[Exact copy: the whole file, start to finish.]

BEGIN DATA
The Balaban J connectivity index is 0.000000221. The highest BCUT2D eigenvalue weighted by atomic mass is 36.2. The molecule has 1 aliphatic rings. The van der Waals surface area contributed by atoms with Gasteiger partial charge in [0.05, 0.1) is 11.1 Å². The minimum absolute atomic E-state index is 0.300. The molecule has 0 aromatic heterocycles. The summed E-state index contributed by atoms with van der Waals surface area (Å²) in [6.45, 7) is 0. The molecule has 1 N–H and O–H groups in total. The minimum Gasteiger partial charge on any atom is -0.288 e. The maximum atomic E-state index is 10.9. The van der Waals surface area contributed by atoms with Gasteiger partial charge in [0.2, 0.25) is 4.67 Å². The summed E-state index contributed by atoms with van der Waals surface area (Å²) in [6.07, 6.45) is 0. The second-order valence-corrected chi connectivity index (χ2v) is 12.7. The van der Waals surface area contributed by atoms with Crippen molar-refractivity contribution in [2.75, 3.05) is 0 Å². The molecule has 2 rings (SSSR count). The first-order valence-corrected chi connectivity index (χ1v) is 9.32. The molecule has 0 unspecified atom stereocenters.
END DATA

The Balaban J connectivity index is 0.000000221. The highest BCUT2D eigenvalue weighted by atomic mass is 36.2. The molecule has 1 aliphatic rings. The van der Waals surface area contributed by atoms with Gasteiger partial charge in [0.05, 0.1) is 11.1 Å². The minimum absolute atomic E-state index is 0.300. The molecule has 0 aromatic heterocycles. The summed E-state index contributed by atoms with van der Waals surface area (Å²) in [6.45, 7) is 0. The molecule has 1 N–H and O–H groups in total. The minimum Gasteiger partial charge on any atom is -0.288 e. The maximum atomic E-state index is 10.9. The van der Waals surface area contributed by atoms with Gasteiger partial charge in [0.2, 0.25) is 4.67 Å². The summed E-state index contributed by atoms with van der Waals surface area (Å²) in [6.07, 6.45) is 0. The second-order valence-corrected chi connectivity index (χ2v) is 12.7. The van der Waals surface area contributed by atoms with Crippen molar-refractivity contribution in [2.75, 3.05) is 0 Å². The molecule has 2 rings (SSSR count). The first-order valence-corrected chi connectivity index (χ1v) is 9.32. The molecule has 0 unspecified atom stereocenters.